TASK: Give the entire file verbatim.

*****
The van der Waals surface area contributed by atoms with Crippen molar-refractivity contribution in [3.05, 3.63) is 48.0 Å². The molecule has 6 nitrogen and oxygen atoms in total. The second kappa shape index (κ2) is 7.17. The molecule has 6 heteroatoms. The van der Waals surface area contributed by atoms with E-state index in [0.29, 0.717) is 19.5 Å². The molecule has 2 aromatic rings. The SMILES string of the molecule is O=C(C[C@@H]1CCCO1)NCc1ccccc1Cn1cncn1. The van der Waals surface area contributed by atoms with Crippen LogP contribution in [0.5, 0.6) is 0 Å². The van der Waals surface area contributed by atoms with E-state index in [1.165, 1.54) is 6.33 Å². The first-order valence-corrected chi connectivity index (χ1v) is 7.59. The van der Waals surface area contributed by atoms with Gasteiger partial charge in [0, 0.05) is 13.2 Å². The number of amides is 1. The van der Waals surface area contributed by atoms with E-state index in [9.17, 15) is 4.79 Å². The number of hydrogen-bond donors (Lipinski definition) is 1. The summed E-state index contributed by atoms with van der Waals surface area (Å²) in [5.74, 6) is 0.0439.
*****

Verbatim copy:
The van der Waals surface area contributed by atoms with Crippen molar-refractivity contribution in [3.05, 3.63) is 48.0 Å². The molecule has 6 nitrogen and oxygen atoms in total. The second kappa shape index (κ2) is 7.17. The molecule has 6 heteroatoms. The van der Waals surface area contributed by atoms with E-state index in [0.29, 0.717) is 19.5 Å². The molecule has 2 aromatic rings. The SMILES string of the molecule is O=C(C[C@@H]1CCCO1)NCc1ccccc1Cn1cncn1. The van der Waals surface area contributed by atoms with Crippen LogP contribution in [0.5, 0.6) is 0 Å². The van der Waals surface area contributed by atoms with E-state index in [1.165, 1.54) is 6.33 Å². The first-order valence-corrected chi connectivity index (χ1v) is 7.59. The van der Waals surface area contributed by atoms with Gasteiger partial charge in [0, 0.05) is 13.2 Å². The number of amides is 1. The van der Waals surface area contributed by atoms with E-state index in [9.17, 15) is 4.79 Å². The number of hydrogen-bond donors (Lipinski definition) is 1. The summed E-state index contributed by atoms with van der Waals surface area (Å²) in [5.74, 6) is 0.0439.